The essentials of this painting technique is many thanks to Ekaterina Smirnova who just recently posted a video on this.
So, the first step is to tape off the paper and lay down some lightning shapes using masking fluid. The masking fluid will help to retain the white of the paper for the most intense portion of the image. If you don't have masking fluid, you can use a scraping technique with an art knife or, you can always try using white or light yellow gouache instead.
For the masking fluid, I'm using the tinted Pebeo fluid which you can find in most stores. I prefer the tinted variety as it's much easier to see on the paper. It should be noted, you need to allow each step to dry before moving onto the next.
The second step is to do a light yellow wash, using raw sienna, over the forks of the lightning. This will help create some of the glow in later stages. Avoid harsh lines, you want to fade the glow into the paper.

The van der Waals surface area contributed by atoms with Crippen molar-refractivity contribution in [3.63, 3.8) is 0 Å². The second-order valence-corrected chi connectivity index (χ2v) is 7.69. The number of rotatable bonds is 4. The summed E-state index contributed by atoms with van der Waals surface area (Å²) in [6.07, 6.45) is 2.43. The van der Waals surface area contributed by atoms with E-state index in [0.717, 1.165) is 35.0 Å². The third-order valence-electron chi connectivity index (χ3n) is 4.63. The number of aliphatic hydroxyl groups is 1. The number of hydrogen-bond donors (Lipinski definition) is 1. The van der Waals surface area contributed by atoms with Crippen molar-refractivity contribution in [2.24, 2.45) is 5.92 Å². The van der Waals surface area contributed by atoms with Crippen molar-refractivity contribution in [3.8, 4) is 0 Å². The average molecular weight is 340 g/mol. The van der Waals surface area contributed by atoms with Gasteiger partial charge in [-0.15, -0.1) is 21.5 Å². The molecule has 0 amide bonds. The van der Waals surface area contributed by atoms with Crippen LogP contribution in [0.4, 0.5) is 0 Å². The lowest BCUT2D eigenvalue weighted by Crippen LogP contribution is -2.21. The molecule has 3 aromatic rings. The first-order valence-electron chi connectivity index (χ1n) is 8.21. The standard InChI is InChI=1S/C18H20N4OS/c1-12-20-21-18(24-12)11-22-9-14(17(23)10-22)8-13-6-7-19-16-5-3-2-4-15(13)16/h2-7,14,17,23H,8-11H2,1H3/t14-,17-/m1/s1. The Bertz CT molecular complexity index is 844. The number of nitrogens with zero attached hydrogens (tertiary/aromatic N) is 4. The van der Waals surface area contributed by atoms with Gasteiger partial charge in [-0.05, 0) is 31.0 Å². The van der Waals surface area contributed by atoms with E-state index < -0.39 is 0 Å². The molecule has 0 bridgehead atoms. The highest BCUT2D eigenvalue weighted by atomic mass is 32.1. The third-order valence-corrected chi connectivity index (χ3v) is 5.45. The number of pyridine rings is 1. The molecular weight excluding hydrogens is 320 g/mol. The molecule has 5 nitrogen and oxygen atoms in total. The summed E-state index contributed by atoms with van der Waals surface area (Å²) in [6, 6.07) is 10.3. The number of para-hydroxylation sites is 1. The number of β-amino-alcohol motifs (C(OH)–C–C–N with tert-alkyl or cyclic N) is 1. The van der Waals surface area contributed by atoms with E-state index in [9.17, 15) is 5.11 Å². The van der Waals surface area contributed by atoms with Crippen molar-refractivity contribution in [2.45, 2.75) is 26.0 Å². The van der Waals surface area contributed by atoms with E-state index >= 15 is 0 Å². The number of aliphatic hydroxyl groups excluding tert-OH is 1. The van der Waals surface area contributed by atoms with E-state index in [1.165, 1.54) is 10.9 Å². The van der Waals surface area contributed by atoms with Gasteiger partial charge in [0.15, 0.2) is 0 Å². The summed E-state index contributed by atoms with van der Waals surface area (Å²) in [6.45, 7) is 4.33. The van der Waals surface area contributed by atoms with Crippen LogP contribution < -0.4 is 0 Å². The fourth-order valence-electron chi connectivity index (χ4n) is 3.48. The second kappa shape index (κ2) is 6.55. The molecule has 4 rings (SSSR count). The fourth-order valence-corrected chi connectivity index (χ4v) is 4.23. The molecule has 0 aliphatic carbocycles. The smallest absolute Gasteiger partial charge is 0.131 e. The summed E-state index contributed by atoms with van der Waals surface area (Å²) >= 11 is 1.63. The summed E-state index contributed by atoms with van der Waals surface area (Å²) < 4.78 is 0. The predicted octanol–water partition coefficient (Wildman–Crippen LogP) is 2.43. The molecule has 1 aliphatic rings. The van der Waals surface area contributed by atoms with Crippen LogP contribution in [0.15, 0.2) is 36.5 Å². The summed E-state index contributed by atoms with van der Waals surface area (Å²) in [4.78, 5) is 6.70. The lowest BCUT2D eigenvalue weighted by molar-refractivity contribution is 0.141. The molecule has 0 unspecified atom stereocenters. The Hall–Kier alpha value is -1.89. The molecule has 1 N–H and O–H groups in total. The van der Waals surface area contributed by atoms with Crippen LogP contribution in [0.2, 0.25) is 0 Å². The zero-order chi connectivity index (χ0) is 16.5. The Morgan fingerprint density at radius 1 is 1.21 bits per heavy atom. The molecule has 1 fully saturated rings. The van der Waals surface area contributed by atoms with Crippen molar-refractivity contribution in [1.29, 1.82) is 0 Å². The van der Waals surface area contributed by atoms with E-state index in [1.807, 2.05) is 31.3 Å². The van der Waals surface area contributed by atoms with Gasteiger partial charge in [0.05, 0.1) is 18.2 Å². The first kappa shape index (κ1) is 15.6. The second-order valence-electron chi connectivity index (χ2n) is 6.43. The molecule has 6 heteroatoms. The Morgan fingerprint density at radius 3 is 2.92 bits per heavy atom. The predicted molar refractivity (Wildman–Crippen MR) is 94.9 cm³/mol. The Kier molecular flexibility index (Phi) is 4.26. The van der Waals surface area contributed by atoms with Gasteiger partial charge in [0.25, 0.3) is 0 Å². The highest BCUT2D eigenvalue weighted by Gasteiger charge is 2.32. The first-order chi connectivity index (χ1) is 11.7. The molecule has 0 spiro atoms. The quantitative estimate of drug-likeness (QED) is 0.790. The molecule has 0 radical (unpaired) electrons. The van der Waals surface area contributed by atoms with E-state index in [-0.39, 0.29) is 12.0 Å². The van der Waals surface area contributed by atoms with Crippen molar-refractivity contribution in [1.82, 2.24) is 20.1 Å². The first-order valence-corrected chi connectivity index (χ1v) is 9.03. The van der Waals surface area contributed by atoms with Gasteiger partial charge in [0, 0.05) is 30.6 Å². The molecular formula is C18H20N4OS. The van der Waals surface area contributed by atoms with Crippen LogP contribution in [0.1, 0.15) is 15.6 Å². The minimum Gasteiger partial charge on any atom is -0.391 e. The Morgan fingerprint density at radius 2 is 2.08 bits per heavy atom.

This is where I started to go off script more... Here I used phthalo turquoise to lay in the initial wash of colour for the sea. I'll darken it later, this is just the start.
Now, going into the sky with payne's gray which is really more of a shadowy blue colour in my opinion. With this, you want to start with a really pale wash and then start to build the colour and depth of the stormy sky. The pale wash will give you a wet area to help avoid hard edges.
Once the sky is dry, we can go to work on the sea. In this case, you want to create the illusion of choppy waves as you would expect from wind-lashed water. I think this is the hard part...
Then, finally, we're done.
As an aside to all of this, I'm becoming much less enamoured of the Fabriano Artistico paper as I find it buckles a great deal. Anyways, fun to do, but I need more practice keeping edges softer. Maybe I should go to larger paper and use bigger brushes. Hmm.